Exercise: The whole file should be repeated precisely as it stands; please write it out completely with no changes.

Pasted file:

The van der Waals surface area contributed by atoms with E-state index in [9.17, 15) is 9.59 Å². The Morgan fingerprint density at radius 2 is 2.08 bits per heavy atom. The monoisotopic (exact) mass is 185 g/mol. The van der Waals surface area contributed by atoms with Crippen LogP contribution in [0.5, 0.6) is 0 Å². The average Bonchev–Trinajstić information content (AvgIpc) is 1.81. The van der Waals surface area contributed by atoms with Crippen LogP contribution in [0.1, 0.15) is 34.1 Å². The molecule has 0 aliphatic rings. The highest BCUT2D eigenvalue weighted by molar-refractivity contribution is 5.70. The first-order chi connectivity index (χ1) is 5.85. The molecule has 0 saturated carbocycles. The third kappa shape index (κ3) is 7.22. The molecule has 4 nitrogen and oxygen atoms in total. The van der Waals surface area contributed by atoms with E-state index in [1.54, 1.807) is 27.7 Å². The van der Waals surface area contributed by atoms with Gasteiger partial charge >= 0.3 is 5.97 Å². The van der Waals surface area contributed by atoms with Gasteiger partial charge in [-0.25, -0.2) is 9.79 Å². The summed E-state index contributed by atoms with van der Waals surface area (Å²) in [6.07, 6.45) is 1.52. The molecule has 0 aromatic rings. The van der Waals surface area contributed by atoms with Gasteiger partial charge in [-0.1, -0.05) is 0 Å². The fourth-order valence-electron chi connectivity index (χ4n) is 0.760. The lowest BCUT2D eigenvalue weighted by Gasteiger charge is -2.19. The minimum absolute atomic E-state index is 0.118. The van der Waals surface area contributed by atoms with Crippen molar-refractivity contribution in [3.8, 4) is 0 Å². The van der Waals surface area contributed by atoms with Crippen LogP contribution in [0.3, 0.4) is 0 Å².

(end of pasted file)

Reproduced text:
The van der Waals surface area contributed by atoms with E-state index in [9.17, 15) is 9.59 Å². The Morgan fingerprint density at radius 2 is 2.08 bits per heavy atom. The monoisotopic (exact) mass is 185 g/mol. The van der Waals surface area contributed by atoms with Crippen LogP contribution in [0.5, 0.6) is 0 Å². The average Bonchev–Trinajstić information content (AvgIpc) is 1.81. The van der Waals surface area contributed by atoms with Crippen LogP contribution in [0.1, 0.15) is 34.1 Å². The molecule has 0 aliphatic rings. The highest BCUT2D eigenvalue weighted by molar-refractivity contribution is 5.70. The first-order chi connectivity index (χ1) is 5.85. The molecule has 0 saturated carbocycles. The third kappa shape index (κ3) is 7.22. The molecule has 4 nitrogen and oxygen atoms in total. The van der Waals surface area contributed by atoms with E-state index in [1.54, 1.807) is 27.7 Å². The van der Waals surface area contributed by atoms with Gasteiger partial charge >= 0.3 is 5.97 Å². The van der Waals surface area contributed by atoms with Gasteiger partial charge in [-0.25, -0.2) is 9.79 Å². The summed E-state index contributed by atoms with van der Waals surface area (Å²) in [6.07, 6.45) is 1.52. The molecule has 0 aromatic rings. The van der Waals surface area contributed by atoms with Gasteiger partial charge in [-0.1, -0.05) is 0 Å². The fourth-order valence-electron chi connectivity index (χ4n) is 0.760. The lowest BCUT2D eigenvalue weighted by Gasteiger charge is -2.19. The minimum absolute atomic E-state index is 0.118. The van der Waals surface area contributed by atoms with Crippen molar-refractivity contribution in [3.8, 4) is 0 Å². The van der Waals surface area contributed by atoms with Crippen LogP contribution in [0.3, 0.4) is 0 Å².